In May 2010, the United Kingdom general election resulted in no political party achieving sufficient support to form a working majority government on their own. The Conservative Party and the Liberal Democratic Party therefore entered into a Coalition Government together with the Conservative leader David Cameron becoming Prime Minister whilst Liberal Democrat leader Nick Clegg became Deputy Prime Minister. Wittily they have been renamed the Con-Dems.
Governments, as Tony Blair once said, are not in power to be popular and since May 2010 the coalition have been anything but popular as widespread demonstrations and strikes have proved.
If neither the Conservatives or the Lib-Dems had enough votes to rule on their own previously, now that they have managed to anger the majority of the country with their actions since taking power, the chances of either getting anything close to a majority this time around is unlikely to say the least.
The teachers unions have now voted to strike and as jobs in the Public Service have been slashed and those that remain have seen their pay frozen, it is unlikely the pair in Coalition will be getting many votes from that direction.
The Lib Dems lost every student vote when they reneged on their 'we won't put up student fees' promise by putting up student fees as soon as they were handed the keys to the door. And then scrapped EMA for students just to sweep away any students who may have still voted for them.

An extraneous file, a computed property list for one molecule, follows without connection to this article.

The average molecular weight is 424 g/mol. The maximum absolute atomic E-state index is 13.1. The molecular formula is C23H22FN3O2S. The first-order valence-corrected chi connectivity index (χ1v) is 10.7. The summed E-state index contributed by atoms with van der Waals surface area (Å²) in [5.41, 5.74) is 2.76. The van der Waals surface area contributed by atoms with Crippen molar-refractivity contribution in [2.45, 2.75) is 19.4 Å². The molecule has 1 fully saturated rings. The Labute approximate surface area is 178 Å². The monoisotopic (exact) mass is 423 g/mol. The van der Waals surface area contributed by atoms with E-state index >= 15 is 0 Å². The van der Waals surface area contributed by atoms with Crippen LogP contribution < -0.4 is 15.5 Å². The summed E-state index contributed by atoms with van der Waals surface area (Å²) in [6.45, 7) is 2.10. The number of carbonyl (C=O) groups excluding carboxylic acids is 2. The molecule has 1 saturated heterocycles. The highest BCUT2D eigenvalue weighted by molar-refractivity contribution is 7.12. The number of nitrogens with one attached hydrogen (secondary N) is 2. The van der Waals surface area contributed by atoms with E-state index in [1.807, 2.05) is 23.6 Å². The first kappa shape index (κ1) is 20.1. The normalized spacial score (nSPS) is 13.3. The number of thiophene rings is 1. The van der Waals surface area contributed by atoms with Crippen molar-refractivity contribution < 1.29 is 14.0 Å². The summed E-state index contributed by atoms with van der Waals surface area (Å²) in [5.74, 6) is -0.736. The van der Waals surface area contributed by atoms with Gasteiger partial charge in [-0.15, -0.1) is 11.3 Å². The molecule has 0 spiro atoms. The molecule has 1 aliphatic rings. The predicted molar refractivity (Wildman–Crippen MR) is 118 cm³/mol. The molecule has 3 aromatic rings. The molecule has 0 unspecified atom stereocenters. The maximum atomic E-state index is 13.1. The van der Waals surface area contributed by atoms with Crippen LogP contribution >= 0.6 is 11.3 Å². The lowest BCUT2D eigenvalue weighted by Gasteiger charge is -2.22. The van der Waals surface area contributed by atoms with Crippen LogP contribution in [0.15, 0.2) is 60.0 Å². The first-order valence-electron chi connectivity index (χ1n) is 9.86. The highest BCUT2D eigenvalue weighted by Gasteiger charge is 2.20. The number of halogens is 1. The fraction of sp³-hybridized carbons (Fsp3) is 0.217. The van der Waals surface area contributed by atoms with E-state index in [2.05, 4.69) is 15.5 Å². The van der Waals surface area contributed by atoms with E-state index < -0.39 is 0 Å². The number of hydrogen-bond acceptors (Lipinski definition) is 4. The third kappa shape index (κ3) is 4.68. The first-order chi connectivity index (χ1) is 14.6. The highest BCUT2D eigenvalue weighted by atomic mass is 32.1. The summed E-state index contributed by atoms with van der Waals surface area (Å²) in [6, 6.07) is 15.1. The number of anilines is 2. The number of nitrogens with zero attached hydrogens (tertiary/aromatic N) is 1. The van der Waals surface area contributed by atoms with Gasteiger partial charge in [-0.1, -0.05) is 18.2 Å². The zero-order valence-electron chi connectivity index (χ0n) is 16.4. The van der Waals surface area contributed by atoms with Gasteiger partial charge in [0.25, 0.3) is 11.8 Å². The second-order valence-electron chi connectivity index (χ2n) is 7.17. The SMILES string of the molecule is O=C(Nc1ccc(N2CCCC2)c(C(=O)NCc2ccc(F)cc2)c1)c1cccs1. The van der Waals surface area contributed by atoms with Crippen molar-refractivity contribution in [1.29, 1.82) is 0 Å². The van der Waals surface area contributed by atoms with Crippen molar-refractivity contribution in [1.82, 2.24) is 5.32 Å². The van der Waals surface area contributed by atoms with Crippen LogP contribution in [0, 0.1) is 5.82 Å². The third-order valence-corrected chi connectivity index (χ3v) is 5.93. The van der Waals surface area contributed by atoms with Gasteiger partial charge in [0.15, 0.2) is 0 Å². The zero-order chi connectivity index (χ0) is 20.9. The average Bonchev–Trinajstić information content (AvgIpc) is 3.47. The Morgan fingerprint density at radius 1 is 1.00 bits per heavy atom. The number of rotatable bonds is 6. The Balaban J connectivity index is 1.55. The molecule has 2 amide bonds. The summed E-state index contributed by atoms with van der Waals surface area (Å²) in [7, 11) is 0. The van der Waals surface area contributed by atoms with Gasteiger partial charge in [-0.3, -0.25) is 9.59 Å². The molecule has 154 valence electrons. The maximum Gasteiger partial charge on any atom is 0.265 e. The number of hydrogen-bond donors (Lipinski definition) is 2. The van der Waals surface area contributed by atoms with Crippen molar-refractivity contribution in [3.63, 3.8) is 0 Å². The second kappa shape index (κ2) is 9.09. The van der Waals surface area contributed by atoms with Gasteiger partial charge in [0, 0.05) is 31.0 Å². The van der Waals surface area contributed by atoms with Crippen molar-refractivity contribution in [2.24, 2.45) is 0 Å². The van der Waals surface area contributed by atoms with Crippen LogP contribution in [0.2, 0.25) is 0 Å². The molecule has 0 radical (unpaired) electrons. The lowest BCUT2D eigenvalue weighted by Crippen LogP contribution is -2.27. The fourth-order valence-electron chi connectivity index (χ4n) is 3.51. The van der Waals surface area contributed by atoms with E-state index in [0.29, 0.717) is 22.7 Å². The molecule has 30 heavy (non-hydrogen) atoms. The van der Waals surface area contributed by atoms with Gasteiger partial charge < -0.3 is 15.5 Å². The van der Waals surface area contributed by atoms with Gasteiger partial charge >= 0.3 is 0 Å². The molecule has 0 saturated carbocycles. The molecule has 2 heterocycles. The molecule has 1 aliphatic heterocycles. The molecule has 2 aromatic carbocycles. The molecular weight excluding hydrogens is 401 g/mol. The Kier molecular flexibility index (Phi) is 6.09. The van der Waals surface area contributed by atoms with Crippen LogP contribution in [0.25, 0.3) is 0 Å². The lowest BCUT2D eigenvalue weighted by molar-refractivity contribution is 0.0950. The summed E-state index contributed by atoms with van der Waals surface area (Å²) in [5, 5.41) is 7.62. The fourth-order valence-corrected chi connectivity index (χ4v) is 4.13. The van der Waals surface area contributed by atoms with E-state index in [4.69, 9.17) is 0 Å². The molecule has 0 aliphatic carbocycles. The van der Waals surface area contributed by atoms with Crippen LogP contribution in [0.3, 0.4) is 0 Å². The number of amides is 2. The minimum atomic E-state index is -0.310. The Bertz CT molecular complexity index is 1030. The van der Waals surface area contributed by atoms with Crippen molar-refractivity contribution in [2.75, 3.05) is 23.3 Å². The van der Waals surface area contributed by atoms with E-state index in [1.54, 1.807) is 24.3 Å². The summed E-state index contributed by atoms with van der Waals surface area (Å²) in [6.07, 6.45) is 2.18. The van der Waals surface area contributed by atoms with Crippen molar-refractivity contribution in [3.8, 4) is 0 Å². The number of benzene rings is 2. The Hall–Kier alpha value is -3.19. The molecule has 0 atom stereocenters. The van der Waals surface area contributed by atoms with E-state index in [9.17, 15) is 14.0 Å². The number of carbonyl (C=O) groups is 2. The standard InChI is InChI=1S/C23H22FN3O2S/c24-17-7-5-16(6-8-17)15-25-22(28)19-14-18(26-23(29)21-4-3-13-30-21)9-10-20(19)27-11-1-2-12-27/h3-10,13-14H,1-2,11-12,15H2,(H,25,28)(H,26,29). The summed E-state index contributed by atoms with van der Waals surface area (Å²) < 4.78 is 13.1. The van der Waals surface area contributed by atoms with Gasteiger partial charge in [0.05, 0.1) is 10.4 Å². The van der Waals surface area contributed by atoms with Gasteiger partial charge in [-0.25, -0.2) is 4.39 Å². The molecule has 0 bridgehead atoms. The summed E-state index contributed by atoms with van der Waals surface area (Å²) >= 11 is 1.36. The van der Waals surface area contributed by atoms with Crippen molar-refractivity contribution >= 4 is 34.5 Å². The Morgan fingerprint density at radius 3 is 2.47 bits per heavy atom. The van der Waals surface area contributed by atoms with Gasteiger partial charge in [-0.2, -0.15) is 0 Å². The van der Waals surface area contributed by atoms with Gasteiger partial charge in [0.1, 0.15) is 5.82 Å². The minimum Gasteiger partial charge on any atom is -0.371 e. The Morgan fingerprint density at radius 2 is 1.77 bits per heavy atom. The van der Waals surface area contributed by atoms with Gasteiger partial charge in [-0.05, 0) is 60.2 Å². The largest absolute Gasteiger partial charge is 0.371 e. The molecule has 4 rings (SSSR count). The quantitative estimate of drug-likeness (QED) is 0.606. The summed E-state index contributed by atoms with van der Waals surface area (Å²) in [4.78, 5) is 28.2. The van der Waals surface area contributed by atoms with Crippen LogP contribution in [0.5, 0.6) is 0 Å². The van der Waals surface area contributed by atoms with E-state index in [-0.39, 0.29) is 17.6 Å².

The attempted privatisation of the NHS has led to massive demonstrations and the over the top internet surveillance plans, the granny tax, the scrapping of the 50% tax rate, 3 million unemployment, cash for access, plans to privatise the police and forests and the myriad of other things the Tories have done to get peoples backs up, you can't help but think just who is going to vote for either of these two next time?
Surely all the Labour Party have to do is just sit quietly on the opposition benches and watch the calendar to the next election but all the latest opinion polls only just put Labour in front of the Tories.
Evidence if any was needed that the voters thinking is that the Conservatives are terrible, but Labour are only marginally better than them.
If ever there was a time for a new party to step in, it's now while the choice is either a Conservative rock or a Labour hard place.
Someone who promises to stamp on the firms that practise tax evasion as well as hit the bankers, stop sacking private sector workers, reinstate EMA for students and bring a halt to the horrendously wrongheaded privatisation agenda would be a shoo-in.